A scary early childhood fishing experience kept Josh Harris from fishing on the Cornelia Marie with his father, Capt. Phil Harris. After going out on his own, Josh ended up engineering on another boat, where a serious shoulder injury put him back on land. A few years later, while Josh was cod fishing and working in a processing plant, his dad goaded him to get back in the saddle, “If you want to be a man, come on out and prove yourself. If your brother can do it, so can you.” It was then he joined his brother, Jake, as a deck hand on the F/V Cornelia Marie.
On his MySpace page, you’ll find this self-description: “Hi, I’m Josh Harris. I stand six feet tall. I have dark hair and dark eyes. Some people think I look like a terrorist when I haven’t shaved in a couple of days. I have over sized ears that are dynamically arrow-shaped for speed and I love sports. I currently fish in Alaska. Starting to slow down a little bit, but don’t get confused, I still know how to have a good time.”
Josh, like his brother Jake and his Dad, loves fast cars. According to an article in Motor Trend magazine, “Before he entered the family business with his dad, Phil, Josh Harris was busy tuning his imports, but now he’s happy with his tricked to the gills 2006 Infiniti G35, which has a 2008 motor in it and other mods. Unlike his dad, who tries to support U.S. automakers, Josh Harris has no qualms buying Japanese.” Like his dad, Josh loves street racing, and he’s proud to say he got smoked by his dad once when they were both on I-405 near Seattle at the same time.
“Dude, I’m not even joking. I’ll be chillin’ and have a car full of girls. I’m trying to be the man and all of a sudden, they’re like, ‘oh my god, I think that’s a Ferrari coming!’ and it’s the old man’s red Z06. He pulls up right next to me — my car’s very distinct, I’ve got shaved door handles, the body kit, and it’s all carbon fiber, so it looks really different from most cars. I see the window rolled down, since his windows are tinted. His mullet’s flailing in the wind. He looks at me smiles, flips me off, and starts doing circles around me.”
Harris says he randomly bumped into his dad because his dad just loves to fire up the Z06. ”He’s always driving, he’ll wake up at 2:30 in the morning and call me ‘Hey, you want to go to Steven’s Pass?’ That’s like 100 some odd mile drive and I’ll say, ‘I’ve been in bed for a couple hours here,” Harris laughs.
Josh is now the head of the Harris family. His father passed away on February 9, 2010, and in a rarity for reality TV, the television show documented his father’s passing. This was very hard for Josh, as he felt it was like “living through his Dad’s death twice.” Josh now has the responsibility of managing the six different businesses his father started, including the Capt. Phil coffee brand.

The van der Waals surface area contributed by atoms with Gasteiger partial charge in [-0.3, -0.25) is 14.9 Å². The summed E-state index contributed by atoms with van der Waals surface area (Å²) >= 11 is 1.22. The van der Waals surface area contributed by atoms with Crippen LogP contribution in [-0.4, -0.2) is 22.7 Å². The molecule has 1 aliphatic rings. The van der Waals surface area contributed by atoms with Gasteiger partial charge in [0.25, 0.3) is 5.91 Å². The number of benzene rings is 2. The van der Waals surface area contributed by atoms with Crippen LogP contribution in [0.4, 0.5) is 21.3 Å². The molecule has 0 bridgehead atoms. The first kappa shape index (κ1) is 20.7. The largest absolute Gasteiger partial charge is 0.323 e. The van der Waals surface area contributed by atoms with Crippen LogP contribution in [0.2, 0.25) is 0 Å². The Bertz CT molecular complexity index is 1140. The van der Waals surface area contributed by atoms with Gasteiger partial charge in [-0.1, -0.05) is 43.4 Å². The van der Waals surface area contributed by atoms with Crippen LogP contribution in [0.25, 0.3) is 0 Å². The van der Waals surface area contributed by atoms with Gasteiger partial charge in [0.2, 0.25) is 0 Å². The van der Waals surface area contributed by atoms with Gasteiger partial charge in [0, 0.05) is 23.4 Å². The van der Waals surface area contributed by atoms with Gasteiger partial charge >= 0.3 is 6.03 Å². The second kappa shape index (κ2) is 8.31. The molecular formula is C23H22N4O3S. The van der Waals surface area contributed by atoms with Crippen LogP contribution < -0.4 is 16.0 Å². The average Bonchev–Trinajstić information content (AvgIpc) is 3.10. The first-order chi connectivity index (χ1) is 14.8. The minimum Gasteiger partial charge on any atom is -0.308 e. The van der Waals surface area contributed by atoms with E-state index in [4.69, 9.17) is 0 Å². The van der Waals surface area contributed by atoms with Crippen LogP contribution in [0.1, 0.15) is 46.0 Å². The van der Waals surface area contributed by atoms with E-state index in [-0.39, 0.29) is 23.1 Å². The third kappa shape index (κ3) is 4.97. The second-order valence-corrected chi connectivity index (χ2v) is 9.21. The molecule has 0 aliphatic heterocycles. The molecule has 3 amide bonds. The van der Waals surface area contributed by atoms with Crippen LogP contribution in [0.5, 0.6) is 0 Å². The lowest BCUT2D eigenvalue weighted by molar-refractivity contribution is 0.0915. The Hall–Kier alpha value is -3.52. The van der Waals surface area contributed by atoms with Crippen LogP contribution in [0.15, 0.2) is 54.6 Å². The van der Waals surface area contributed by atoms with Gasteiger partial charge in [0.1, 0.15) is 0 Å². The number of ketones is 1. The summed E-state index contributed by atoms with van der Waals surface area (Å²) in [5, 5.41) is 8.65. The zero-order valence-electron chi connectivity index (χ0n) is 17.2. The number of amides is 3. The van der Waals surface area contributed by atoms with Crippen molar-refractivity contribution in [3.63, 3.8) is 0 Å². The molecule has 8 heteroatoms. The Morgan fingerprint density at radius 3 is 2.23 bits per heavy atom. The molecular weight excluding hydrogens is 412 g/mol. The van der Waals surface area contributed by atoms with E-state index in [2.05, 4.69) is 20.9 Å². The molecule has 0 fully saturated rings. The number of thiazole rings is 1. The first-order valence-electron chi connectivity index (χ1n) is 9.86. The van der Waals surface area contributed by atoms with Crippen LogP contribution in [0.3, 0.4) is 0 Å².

In an interview with the LA Times, Josh was asked about filming Phil’s passing. “It was my dad’s want and will to have all this filmed and aired,” Josh Harris said. ”The show is a story about our lives. And nine or 10 months out of the year, we’re up north in Alaska on a boat together, and it’s just what we’ve done. My dad couldn’t speak so he wrote on a piece of paper and those were his wishes and he wanted the story to be told.”
Josh went on to state that he doesn’t “remember the last couple days with his father, because he blocked it out”. So, in a way he’s grateful for the memories that were captured by the camera.
As to the future, after discussions with Phil’s doctors, Josh learned that some of his dad’s veins were almost completely restricted. He was told that his dad’s death was 100% smoking caused, combined with the stress of his job. As such, Josh is doing what he says is harder than catching crab in the Bering Sea: he’s quitting smoking. “My brother and I have gone into this wellness kick. I’m going to promote not smoking as best as I can throughout the US. If I can save one life, I don’t want anybody to have to go through the shit we just went through. It’s the most horrible thing ever.”
The Harris spirit runs deep in Josh. His close family and friends have given him and Jake such wonderful support. Just like his dad, Josh wants to live every day to the fullest. “We’re extremists all the way around, because the typical story of the fisherman is a guy who goes out and busts his ass for three months and comes home and blows all of his money in the first three weeks because he might not be coming back. You want to live life to the fullest. No regrets, balls to the wall. Live hard, play hard.